Invalid values for various types.
Many Elgrint types have special invalid values, which create a subset of the corresponding type's legal values. Invalid values are treated differently from valid values of that type by many functions (but not all). Most often such functions ignore invalid values or report an error. The exact behavior is specified for each individual function in this Reference.
The validity of a value is defined by the global IsValid function, which returns true for valid values and false for invalid ones. See IsValid for the exact definition of validity for each supported type.
Among all the invalid values for a given type, there are three with even more special meanings. These values have their own names: NoneXXXX, AutoXXXX, and SameXXXX. For example, MPoint has the corresponding NonePoint, AutoPoint, and SamePoint values. The meaning of these special invalid values differs from function to function. Some functions treat these special values no differently than other invalid values. But as a general rule of thumb, if a function parameter equals AutoXXXX, the function tries to change this parameter to some predefined or preferred value; if a parameter equals SameXXXX, the function tries to preserve the existing value of the suitable internal parameter. The NoneXXXX is often used as a return value to indicate that the function has failed.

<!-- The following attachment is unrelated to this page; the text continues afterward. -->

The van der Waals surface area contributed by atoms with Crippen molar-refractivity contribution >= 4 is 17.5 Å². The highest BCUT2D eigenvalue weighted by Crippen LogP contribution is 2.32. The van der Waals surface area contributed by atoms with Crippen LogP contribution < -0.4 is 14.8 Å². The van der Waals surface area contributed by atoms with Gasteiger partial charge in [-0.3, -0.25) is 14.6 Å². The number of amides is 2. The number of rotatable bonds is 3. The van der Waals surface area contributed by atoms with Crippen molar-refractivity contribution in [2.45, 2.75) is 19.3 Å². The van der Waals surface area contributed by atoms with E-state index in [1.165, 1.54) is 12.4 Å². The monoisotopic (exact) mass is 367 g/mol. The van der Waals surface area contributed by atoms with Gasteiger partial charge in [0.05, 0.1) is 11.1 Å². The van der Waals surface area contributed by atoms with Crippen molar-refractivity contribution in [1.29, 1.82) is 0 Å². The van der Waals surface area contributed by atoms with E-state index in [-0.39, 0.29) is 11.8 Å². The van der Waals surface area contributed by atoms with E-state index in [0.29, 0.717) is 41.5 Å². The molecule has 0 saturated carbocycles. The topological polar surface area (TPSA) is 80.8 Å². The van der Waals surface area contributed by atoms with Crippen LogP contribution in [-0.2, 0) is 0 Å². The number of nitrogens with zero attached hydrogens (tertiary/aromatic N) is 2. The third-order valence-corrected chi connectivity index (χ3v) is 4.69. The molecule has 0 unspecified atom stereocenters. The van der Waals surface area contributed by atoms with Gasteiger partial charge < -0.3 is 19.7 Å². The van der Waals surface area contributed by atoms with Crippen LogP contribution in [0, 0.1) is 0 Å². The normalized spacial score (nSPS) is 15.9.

See IsValid for more information.
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